Tag Archives: Marsha Norman

“The Color Purple” from the Curve Leicester

In his introductory remarks to this new online version of a 2019 revival staged with the Birmingham Hippodrome, the Curve’s artistic director Nikolai Foster hopes the production inspires and uplifts the audience. Taking on the task, director Tinuke Craig has achieved exactly that – 100 per cent!

Adapted from Alice Walker’s novel, the Tony award-winning musical sounds fantastic. The singing here is superb, and the score, from Brenda Russell, Allee Willis and Stephen Bray, is interesting and intelligent. Staged in the round, the play’s sensitive filming allows us to take in strong acting and appreciate Mark Smith’s choreography. Craig combines all this to give us “a story to believe in” that won’t leave a dry eye in your house.

The lead characters, with their difficult lives, aren’t easy to portray. Celie’s self-sacrifice, as her children are taken from her and she endures horrific domestic abuse, is hard to watch. But, taking the role, T’Shan Williams expresses pain and anger through song with incredible power – the range in her singing is awe-inspiring. Celie’s whip-wielding husband, Mister, is relentlessly awful, with Ako Mitchell suitably repellent in the role. Casting vanity aside, his redemption is a strong companion to Celie’s. In the scene of Mister’s breakdown, Mitchell has a raw power that is breath-taking.

Rosemary Annabella Nkrumah, Danielle Kassarate and Landi Oshinowo
Rosemary Annabella Nkrumah, Danielle Kassarate and Landi Oshinowo

While Celie’s life is full of trauma, there’s humour in The Color Purple. Plenty comes from the gossiping church ladies, a brilliant trio performed by Rosemary Annabella Nkrumah, Danielle Kassaraté and Landi Oshinowo, who have some of the most adventurous musical moments. And while the story of Celie’s stepson and his wife Sophia is troubled, their relationship contains laughs as well as passion and is portrayed marvellously by Simon-Anthony Rhoden and Karen Mavundukure – I could have watched both all night.

Handling relief in such a powerful story is tricky. But the show needs light… and colour. This is most clearly revealed in the joy that surrounds the character of Shug Avery. With yet another magnificent performance, from Carly Mercedes Dyer, the blues singer who both Mister and Celie fall in love with becomes a sage who holds the key to Celie’s future. Dyer’s portrayal convinces, while her powerful singing commands. And Shug and Celie have one of the best love songs there is.

The finale reveals how well structured the show is, Marsha Norman’s book prepares us for emotion and T’shan Williams excels in delivering it. It is Celie’s journey of self-discovery that makes the show so powerful. I had goosebumps for the last 20 minutes. Acknowledging the beauty in herself and the world, Celie comes to accept her sexuality and her religion in an inspiring and uplifting fashion that, fittingly, ends with a prayer.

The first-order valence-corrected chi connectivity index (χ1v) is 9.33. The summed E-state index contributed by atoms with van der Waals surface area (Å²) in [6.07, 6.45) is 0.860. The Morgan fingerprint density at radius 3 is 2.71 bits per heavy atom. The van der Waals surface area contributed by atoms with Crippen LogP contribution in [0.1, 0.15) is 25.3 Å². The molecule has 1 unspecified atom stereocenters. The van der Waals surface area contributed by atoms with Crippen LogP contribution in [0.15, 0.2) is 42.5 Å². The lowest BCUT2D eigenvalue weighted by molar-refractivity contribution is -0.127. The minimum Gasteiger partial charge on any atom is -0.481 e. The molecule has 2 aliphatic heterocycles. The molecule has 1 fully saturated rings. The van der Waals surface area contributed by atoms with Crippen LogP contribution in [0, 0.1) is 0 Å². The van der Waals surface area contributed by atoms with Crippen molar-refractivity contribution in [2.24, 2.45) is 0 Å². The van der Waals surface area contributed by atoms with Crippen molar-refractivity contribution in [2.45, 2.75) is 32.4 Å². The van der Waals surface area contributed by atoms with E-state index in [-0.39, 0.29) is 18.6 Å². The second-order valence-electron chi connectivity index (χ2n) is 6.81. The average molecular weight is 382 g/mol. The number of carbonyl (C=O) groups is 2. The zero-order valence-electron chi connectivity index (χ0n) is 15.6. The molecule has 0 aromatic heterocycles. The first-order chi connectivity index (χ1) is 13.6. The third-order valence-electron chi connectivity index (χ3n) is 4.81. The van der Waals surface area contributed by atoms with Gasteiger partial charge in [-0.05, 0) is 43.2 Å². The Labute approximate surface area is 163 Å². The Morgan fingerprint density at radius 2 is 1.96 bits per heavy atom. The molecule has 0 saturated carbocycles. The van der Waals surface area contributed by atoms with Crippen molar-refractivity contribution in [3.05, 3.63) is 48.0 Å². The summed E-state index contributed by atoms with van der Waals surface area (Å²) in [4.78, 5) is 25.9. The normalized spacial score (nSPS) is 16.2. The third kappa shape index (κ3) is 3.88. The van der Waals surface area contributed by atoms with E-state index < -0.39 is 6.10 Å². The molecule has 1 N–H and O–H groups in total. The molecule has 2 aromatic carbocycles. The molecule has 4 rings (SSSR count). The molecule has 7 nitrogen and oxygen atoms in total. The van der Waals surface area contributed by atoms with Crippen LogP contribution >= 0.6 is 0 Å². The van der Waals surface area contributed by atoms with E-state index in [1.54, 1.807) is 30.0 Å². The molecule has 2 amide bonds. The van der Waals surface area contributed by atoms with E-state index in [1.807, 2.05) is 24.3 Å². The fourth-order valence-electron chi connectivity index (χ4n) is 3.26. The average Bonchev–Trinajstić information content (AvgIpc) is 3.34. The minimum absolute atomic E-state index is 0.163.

Until 7 March 2021

www.curveonline.co.uk

Photos by Manuel Harlan

“The Bridges of Madison County” at the Menier Chocolate Factory

It’s easy to see why talented composer and lyricist Jason Robert Brown would be the go-to man for this project. His masterful The Last Five Years was a similarly simple love story that he managed to make interesting. But here the source material is Robert James Waller’s surprise best-selling book – a soppy affair of little promise. So, while the musical is wonderful and the production, from director Trevor Nunn, consistent with this venue’s high standards, the story is too thin and the show just a little dull.

In Iowa, which we’re too frequently reminded is a boring location, while housewife Francesca’s family is at the state fair, she has an affair with Rick, a photographer on assignment from National Geographic. Francesca’s dedication to her family means the romance is doomed. And that’s it – although on stage this brief encounter doesn’t exactly speed along.

A good deal of the problem comes from the men in Francesca’s life. Her husband, despite Dale Rapley’s efforts in the role, really is boring. And her lover, while initially charismatic, ends up pretentious and annoying. Edward Baker-Duly sounds good as Rick but the character is flat and the performance suffers as a result. Talk of his art, let alone his back story, grates. By the time he starts using his hands to frame a picture (which I’ve never seen a real photographer do), you wonder why Francesca isn’t planning to run away from both of them.

Mercifully, Marsha Norman’s book focuses on Francesca and the piece becomes her story. Since Jenna Russell takes the role – and is, thankfully, barely off stage – the show is pretty much saved. Russell sings every song to perfection and many of her numbers are superb. While Francesca is written as a touch too much the martyr, Russell has the presence to make her seem courageous. And she also injects some humour into the role, allowing us to warm to the character. Unfortunately, Russell is the only cast member that gets even a smile (sorry, the nosey neighbours and squabbling teenage kids don’t cut it).

With a score this intelligent, much can be forgiven: it’s a smart mix of Americana, with a controlled period feel, and delicate Italian touches indicating Francesca’s heritage. But not even Robert Brown’s brains can escape from the clichés in the story and his lyrics are, unusually, pedestrian at times. The whole piece is deliberately underplayed, which Nunn appreciates, and as a strategy that is understandable. This is supposed to be a story of everyday lives. When romance arrives, the score is lush but any heady moments are the only speedy thing here; the result is humdrum and humourless and the show ends up a frigid affair.

Until 14 September 2019

www.menierchocolatefactory.com

Photo by Alastair Muir